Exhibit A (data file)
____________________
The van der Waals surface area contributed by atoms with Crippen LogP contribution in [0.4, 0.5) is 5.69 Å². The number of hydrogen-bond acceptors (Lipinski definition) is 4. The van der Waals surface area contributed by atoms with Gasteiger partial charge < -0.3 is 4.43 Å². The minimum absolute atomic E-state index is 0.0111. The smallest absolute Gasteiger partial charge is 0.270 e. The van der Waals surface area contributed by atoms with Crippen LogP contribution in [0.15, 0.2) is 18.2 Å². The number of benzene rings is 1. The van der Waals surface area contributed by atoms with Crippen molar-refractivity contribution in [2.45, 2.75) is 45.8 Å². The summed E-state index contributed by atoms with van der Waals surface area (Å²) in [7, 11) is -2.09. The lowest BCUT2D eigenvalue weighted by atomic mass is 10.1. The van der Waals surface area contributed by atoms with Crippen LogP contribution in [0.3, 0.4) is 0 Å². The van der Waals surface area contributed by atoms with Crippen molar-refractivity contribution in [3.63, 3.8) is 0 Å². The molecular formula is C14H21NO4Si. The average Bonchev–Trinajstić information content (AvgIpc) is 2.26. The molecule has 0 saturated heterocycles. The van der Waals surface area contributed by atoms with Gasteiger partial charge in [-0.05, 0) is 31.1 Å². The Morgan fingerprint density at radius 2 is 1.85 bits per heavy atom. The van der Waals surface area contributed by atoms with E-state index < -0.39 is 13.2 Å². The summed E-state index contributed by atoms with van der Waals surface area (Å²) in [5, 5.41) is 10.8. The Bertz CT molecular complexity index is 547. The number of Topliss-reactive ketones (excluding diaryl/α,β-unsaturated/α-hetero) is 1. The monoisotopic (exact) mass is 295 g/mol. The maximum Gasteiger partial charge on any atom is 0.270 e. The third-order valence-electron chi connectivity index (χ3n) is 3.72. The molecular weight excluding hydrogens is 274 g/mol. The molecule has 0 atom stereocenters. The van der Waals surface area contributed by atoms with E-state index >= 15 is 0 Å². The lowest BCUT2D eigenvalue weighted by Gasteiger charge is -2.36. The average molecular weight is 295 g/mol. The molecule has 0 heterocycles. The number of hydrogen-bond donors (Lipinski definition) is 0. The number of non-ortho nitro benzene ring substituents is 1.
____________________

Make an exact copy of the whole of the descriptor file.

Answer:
The van der Waals surface area contributed by atoms with Crippen LogP contribution in [0.4, 0.5) is 5.69 Å². The number of hydrogen-bond acceptors (Lipinski definition) is 4. The van der Waals surface area contributed by atoms with Gasteiger partial charge < -0.3 is 4.43 Å². The minimum absolute atomic E-state index is 0.0111. The smallest absolute Gasteiger partial charge is 0.270 e. The van der Waals surface area contributed by atoms with Crippen LogP contribution in [0.15, 0.2) is 18.2 Å². The number of benzene rings is 1. The van der Waals surface area contributed by atoms with Crippen molar-refractivity contribution in [2.45, 2.75) is 45.8 Å². The summed E-state index contributed by atoms with van der Waals surface area (Å²) in [7, 11) is -2.09. The lowest BCUT2D eigenvalue weighted by atomic mass is 10.1. The van der Waals surface area contributed by atoms with Crippen LogP contribution in [0.3, 0.4) is 0 Å². The van der Waals surface area contributed by atoms with Crippen molar-refractivity contribution in [3.63, 3.8) is 0 Å². The molecular formula is C14H21NO4Si. The average Bonchev–Trinajstić information content (AvgIpc) is 2.26. The molecule has 0 saturated heterocycles. The van der Waals surface area contributed by atoms with Gasteiger partial charge in [-0.05, 0) is 31.1 Å². The Morgan fingerprint density at radius 2 is 1.85 bits per heavy atom. The van der Waals surface area contributed by atoms with E-state index < -0.39 is 13.2 Å². The summed E-state index contributed by atoms with van der Waals surface area (Å²) in [5, 5.41) is 10.8. The Bertz CT molecular complexity index is 547. The number of Topliss-reactive ketones (excluding diaryl/α,β-unsaturated/α-hetero) is 1. The monoisotopic (exact) mass is 295 g/mol. The maximum Gasteiger partial charge on any atom is 0.270 e. The third-order valence-electron chi connectivity index (χ3n) is 3.72. The molecular weight excluding hydrogens is 274 g/mol. The molecule has 0 atom stereocenters. The van der Waals surface area contributed by atoms with E-state index >= 15 is 0 Å². The lowest BCUT2D eigenvalue weighted by Gasteiger charge is -2.36. The average molecular weight is 295 g/mol. The molecule has 0 heterocycles. The number of hydrogen-bond donors (Lipinski definition) is 0. The number of non-ortho nitro benzene ring substituents is 1.